New project to help identify and predict insider threats

Jingrui He
Jingrui He, Associate Professor

Insider threats are one of the top security concerns facing large organizations. Current and former employees, business partners, contractors—anyone with the right level of access to a company’s data—can pose a threat. The incidence of insider threats has increased in recent years, at a significant cost to companies. Associate Professor Jingrui He is addressing this problem in a new project that seeks to detect and predict insider threats. She has been awarded a three-year, $200,000 grant from the Digital Transformation Institute for her project, "Multi-Facet Rare Event Modeling of Adaptive Insider Threats."

According to He, the question her team seeks to answer is, "How can we detect and model the rare and adaptive insider threats in big organizations based on multimodal data, such as computer logon and logoff activities, email exchanges, and web browsing history?"

Insider threats are typically rare and involve only a small percentage of employees. In order to evade current detection systems, adaptive insiders will change their strategies when carrying out the attacks.

"Initially, we will integrate the information from multimodal data to detect both outliers and rare category types of insider threats," He said. "Then we will study the adaptive behaviors of insider threats and propose dynamic update techniques based on the models we develop."

He's team will work closely with Development Operations staff at the Digital Transformation Institute, a research consortium jointly hosted by the University of Illinois and University of California, Berkeley. After implementing the models on the platform, the team will use various public data sets, including the Computer Emergency Response Team (CERT) Insider Threat data set, to evaluate the models. John R. Birge, Hobart W. Williams Distinguished Service Professor of Operations Management at The University of Chicago Booth School of Business, will serve as co-principal investigator on the project.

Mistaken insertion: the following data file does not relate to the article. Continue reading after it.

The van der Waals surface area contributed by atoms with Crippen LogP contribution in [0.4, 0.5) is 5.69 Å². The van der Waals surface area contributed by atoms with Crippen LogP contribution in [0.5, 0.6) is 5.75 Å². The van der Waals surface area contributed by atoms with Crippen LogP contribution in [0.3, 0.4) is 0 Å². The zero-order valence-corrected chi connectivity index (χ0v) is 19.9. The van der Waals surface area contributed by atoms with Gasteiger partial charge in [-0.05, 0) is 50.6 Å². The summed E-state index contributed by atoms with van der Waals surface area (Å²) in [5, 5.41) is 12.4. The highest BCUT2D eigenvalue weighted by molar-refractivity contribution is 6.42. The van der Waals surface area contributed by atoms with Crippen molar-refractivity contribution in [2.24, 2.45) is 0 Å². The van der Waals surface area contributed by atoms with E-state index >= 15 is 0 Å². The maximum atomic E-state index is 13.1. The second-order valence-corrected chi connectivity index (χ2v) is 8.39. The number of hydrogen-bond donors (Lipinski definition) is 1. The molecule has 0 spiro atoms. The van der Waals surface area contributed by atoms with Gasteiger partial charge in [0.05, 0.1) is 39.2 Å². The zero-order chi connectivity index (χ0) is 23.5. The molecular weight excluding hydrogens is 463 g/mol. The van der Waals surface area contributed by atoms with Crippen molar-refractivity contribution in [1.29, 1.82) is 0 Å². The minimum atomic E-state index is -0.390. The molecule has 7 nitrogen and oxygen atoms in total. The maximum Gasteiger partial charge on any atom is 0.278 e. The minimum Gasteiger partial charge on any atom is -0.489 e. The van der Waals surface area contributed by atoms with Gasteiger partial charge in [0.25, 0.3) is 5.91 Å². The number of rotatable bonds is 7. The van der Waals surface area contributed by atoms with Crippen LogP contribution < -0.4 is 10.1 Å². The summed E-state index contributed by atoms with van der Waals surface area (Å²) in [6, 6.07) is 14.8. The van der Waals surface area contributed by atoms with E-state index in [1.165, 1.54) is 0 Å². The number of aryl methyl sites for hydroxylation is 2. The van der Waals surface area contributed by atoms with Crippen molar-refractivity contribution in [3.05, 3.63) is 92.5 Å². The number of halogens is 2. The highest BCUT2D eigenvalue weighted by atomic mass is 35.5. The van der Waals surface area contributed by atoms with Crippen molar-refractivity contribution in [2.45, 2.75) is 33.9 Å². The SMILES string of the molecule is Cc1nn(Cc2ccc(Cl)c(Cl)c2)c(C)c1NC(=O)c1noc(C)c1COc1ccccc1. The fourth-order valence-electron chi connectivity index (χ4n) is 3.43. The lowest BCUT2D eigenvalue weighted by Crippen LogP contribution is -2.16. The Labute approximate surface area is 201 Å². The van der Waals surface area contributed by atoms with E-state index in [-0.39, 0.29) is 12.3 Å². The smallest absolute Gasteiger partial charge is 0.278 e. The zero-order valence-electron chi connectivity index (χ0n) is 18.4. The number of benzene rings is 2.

He's general research theme is to design, build, and test a suite of automated and semi-automated methods to explore, understand, characterize, and predict real-world data by means of statistical machine learning. She received her PhD in machine learning from Carnegie Mellon University.

Updated on
Backto the news archive

Related News

Hoang defends dissertation

Doctoral candidate Linh Hoang successfully defended her dissertation, "Natural Language Processing to Support Evidence Quality Assessment of Biomedical Literature," on December 8.

Linh Hoang

Wang research group receives ASONAM Best Paper Award

A paper coauthored by PhD student Lanyu Shang and members of Associate Professor Dong Wang's research group, the Social Sensing and Intelligence Lab, received the best paper award in the research track during the 2022 IEEE/ACM International Conference on Advances in Social Network Analysis and Mining (ASONAM 2022).

Dong Wang

He research group presents at NeurIPS

Members of Associate Professor Jingrui He's research group, the iSAIL Lab, will present their research at the 36th Conference on Neural Information Processing Systems (NeurIPS 2022), which will be held from November 29-December 1 in New Orleans, Louisiana, and also virtually. NeurIPS is one of the most prestigious and competitive international conferences in machine learning and computational neuroscience.  

Jingrui He

Schiller authors new book on the development of U.S. telecommunications

Professor Emeritus Dan Schiller has authored a new book on the progression of telecommunications systems in the United States. In Crossed Wires: The Conflicted History of U.S. Telecommunications from the Post Office to the Internet, which will be released by Oxford University Press in February 2023, Schiller draws on archival documents to argue that it was not technology but political economy that drove the evolution of the telecommunications industry.

Dan Schiller